• You experience headaches, squinting, or blurred vision
  • Driving at night has become difficult
  • You’ve noticed a sudden increase in ‘floaters,’ spots, and/or bright flashes
  • You have chronic eye pain, redness, dryness, itching, discharge, or irritated skin around the eyes
  • You’ve experienced an injury to the eye or eye area

If you notice any changes in your vision or eyes, it’s in your best interest to see an optometrist right away. Identifying issues early means the treatment is likely to be easier and more successful. Eye exams for seniors are recommended annually for early detection of any age-related vision changes.

How often you need an eye exam

How much does an eye exam cost?

We’re currently offering extensive eye exams for only $59 at all Heartland Visions locations in Indiana, including contact lens exams!

  • Using insurance

    for an eye exam

The majority of vision insurance plans will cover all or most of the cost for your recommended yearly eye exam. Insurance plans will sometimes pay for part of your eyeglasses or contact lenses too.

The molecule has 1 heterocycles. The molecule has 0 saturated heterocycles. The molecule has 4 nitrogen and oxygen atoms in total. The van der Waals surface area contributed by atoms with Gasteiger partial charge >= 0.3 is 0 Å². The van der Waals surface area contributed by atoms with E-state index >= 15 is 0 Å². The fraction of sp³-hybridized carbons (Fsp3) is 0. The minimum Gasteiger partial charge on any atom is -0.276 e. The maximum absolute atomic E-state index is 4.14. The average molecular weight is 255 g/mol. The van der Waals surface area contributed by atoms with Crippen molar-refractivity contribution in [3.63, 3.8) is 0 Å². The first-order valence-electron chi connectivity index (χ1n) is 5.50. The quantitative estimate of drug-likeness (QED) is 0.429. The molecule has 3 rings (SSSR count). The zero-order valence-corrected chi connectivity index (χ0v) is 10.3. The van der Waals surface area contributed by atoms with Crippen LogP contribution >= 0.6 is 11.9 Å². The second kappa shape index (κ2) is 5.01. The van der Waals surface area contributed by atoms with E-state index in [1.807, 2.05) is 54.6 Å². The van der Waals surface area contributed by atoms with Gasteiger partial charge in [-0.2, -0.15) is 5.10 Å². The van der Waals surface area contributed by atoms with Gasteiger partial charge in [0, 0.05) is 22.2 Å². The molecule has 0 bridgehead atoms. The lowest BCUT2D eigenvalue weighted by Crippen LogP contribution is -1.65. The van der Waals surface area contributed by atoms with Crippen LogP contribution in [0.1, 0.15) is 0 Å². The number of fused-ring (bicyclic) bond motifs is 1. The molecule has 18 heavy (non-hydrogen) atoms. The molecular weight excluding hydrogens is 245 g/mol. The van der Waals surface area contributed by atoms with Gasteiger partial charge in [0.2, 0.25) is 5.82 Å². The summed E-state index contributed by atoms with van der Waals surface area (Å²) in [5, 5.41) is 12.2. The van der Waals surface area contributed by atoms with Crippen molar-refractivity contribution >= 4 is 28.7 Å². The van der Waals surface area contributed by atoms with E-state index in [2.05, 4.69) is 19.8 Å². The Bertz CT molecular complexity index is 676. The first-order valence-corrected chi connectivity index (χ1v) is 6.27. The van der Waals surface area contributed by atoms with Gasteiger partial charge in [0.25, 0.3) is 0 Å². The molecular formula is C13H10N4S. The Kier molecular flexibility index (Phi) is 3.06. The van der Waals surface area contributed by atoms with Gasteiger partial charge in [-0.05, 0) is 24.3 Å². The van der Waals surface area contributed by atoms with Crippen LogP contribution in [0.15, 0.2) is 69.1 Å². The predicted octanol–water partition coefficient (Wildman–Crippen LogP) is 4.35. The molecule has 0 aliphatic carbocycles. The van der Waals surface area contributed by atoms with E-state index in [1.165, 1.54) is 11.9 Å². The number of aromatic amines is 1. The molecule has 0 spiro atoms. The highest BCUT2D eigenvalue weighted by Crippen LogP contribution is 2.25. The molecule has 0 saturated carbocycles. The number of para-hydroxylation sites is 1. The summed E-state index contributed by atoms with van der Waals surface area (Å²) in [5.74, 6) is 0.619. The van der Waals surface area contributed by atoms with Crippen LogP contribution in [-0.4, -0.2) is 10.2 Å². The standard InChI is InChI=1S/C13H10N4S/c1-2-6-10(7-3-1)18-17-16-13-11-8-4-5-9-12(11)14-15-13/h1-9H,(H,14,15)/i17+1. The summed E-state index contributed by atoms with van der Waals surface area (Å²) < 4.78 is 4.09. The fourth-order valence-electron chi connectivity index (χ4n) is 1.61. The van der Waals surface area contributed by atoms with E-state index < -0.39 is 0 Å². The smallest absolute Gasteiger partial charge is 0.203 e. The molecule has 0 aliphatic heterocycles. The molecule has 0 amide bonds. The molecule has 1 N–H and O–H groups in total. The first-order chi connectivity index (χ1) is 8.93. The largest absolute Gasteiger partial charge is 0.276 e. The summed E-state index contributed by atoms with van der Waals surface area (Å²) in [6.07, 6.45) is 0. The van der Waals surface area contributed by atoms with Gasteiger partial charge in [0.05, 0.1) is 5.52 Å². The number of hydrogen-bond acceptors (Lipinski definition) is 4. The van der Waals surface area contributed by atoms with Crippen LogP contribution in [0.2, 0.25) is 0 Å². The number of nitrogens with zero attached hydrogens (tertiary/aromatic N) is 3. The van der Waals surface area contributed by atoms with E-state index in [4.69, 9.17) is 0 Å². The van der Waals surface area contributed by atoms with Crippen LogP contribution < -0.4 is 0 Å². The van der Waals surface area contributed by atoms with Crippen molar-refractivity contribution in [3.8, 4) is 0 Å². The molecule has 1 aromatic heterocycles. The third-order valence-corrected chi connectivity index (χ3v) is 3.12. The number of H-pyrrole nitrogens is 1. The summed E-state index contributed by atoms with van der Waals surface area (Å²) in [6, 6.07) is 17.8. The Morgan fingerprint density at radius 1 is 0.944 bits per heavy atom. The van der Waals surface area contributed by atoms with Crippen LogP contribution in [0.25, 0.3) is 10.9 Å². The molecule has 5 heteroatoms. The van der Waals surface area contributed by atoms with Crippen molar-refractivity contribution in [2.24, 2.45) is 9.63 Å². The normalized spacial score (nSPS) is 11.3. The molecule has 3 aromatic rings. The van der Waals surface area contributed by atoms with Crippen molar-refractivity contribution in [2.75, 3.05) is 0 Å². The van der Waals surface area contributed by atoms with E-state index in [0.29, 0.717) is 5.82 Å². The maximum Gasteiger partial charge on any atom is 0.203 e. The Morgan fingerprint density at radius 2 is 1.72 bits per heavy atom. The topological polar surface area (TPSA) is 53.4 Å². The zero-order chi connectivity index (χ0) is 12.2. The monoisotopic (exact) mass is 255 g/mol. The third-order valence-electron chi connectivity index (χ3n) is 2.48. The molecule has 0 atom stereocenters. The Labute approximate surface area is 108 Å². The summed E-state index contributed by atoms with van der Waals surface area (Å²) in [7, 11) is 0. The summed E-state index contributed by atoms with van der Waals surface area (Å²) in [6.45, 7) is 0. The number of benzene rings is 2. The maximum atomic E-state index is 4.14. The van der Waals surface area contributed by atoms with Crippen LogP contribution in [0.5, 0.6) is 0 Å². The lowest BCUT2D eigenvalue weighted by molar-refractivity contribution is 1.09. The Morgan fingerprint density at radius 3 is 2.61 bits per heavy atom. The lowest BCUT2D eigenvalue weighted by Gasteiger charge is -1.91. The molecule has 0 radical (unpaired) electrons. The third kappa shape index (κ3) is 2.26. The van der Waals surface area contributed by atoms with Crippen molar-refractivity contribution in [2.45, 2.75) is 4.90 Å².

Your medical insurance may also be billed in addition to your vision insurance if you have certain medical conditions like pink eye or glaucoma.

Heartland Vision accepts a huge amount of vision insurance carries to ensure you’re getting the most out of your vision insurance or union health & welfare plan. We even provide a free coverage check to verify you’re getting the maximum benefits from your insurance. If your insurance plan doesn’t cover everything, we’ll break down exactly what those out of pocket costs entail so you don’t have any surprises when the bill comes.

Heartland Vision certified opticians are well versed with the techniques insurance providers employ to limit their own costs. As such, they are knowledgeable enough to help you get the most out of your vision insurance, union health & welfare plan, HSA (Health Savings Account) or flex dollars.

  • No insurance

    for an eye exam